It is important to note the architectural process team acts as a facilitator for the architectural review committee and /or the board of directors and does not have the authority to approve or deny requests. They are, however, diligent in routing, tracking, and overseeing the process in its entirety.

What an Architectural Application Entails

A typical architectural application consists of several pages and requires information from the homeowner such as name, address, and detailed descriptions of the desired modifications or improvements to accompany their request. It also includes detailed submission instructions, indicates how much the processing fees are, and outlines the review process to manage expectations.

Since architectural and landscape guidelines vary from association to association, it’s worth mentioning again that homeowners should carefully review their design guidelines and CC&Rs regarding any community view protections and regulations, as well as the specific requirements for submittal. Some properties may not have these guidelines explicitly laid out, while others may require paperwork for any exterior changes, even for requests as small as seasonal planting.

For example, backyard landscaping that doesn’t go beyond the fence line may have looser restrictions, although most developments have fuel modification plans in place restricting certain plants to prevent the spread of wildfire and should be adhered to. Homeowners can find out what is allowable plant material by reviewing their CC&Rs. Generally speaking, any changes visible in common areas need HOA approval, but it depends solely on what the community requires.

Ensuring the Stamp of Approval

It’s beneficial for homeowners to check with their HOA about the architectural process before completing any work to prevent wasted time and costs for changes that aren’t approved Knowing what is allowable within the community and what the architectural review committee expects to see will save time in the long run.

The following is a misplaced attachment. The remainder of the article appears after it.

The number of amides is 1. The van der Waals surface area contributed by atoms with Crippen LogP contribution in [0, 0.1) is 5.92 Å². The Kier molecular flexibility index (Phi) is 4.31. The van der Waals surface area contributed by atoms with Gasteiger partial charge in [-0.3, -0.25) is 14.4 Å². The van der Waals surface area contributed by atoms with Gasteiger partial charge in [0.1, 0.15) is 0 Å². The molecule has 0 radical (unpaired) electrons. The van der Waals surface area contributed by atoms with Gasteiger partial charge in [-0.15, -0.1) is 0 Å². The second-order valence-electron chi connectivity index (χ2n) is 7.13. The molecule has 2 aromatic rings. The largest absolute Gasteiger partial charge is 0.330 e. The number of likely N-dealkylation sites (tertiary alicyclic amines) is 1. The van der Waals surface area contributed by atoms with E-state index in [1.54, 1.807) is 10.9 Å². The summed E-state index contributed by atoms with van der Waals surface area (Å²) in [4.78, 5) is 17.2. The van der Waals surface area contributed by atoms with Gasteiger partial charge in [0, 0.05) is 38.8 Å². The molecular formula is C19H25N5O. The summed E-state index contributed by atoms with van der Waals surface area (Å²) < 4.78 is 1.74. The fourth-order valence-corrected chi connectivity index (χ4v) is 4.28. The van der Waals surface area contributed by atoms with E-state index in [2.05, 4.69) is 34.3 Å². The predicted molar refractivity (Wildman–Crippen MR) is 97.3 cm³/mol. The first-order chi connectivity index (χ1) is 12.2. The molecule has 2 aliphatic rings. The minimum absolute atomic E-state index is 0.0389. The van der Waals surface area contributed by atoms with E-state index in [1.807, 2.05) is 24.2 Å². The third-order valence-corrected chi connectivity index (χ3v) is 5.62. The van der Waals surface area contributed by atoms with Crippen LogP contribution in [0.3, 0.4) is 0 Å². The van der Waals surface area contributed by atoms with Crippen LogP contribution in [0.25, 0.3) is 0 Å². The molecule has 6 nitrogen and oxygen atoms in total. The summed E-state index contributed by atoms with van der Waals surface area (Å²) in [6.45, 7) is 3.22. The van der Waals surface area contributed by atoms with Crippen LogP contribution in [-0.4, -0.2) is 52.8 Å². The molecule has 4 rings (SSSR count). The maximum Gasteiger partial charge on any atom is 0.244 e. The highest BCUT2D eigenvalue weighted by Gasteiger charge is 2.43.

For instance, while many communities have pre-approved paint schemes, they may still require an application to be submitted to formally document the changes, even when following these guidelines. Additionally, it is commonly required to obtain signatures from immediate neighbors acknowledging that they have been notified of and approved of the plans.

When an application is denied, the homeowner has the opportunity to amend the plans to align with the community guidelines and resubmit for another review. Keystone’s architectural department team tracks and facilitates each step of the way. As long as homeowners abide by the association’s guidelines, the plans should garner a stamp of approval. If the homeowner feels the decision was denied in error, they have the option of appealing the decision at a future board meeting.

It’s unwise for a homeowner to move forward with any modifications without the review and approval of the architectural committee. If architectural updates aren’t approved and home improvements are still made, the board of directors can then choose to:

  • Schedule a hearing with the homeowner
  • Fine the homeowner if there’s no resolution
  • Engage in dispute resolution with internal support
  • Exercise legal escalation

Understanding that by enforcing the architectural guidelines of an established HOA, the community will maintain a cohesive and appealing aesthetic that will uphold property values and protect investments.

Final Tips to Expedite Architectural Approval

Application submission itself is straightforward but the oversight and facilitation of the process are where Keystone’s architectural processing department can assist both the homeowners and the architectural review committee. Orange County homeowners can drop off completed application packets at Keystone’s Irvine office or in Ontario for those living in the Inland Empire. or simply drop them in the mail. To help expedite the process, every homeowner should:

  • Review community design guidelines with contractors prior to design and application submittal
  • Ensure checks are payable to the association, not Keystone
  • Review a final time for the thoroughness of application completion and make sure the deposit payment, if required, is enclosed
  • Send the application, supporting documents, and payment in one package to the Ontario office for Inland Empire communities or the Irvine office for Orange County communities, or email all required documents if no payment is required

To check on architectural requests, homeowners can log in to Keystone’s homeowner and board member portals at for status updates, including the date received, the type of request, and whether or not the request has been approved. For additional information and support regarding the architectural process, contact Keystone to get the conversation started.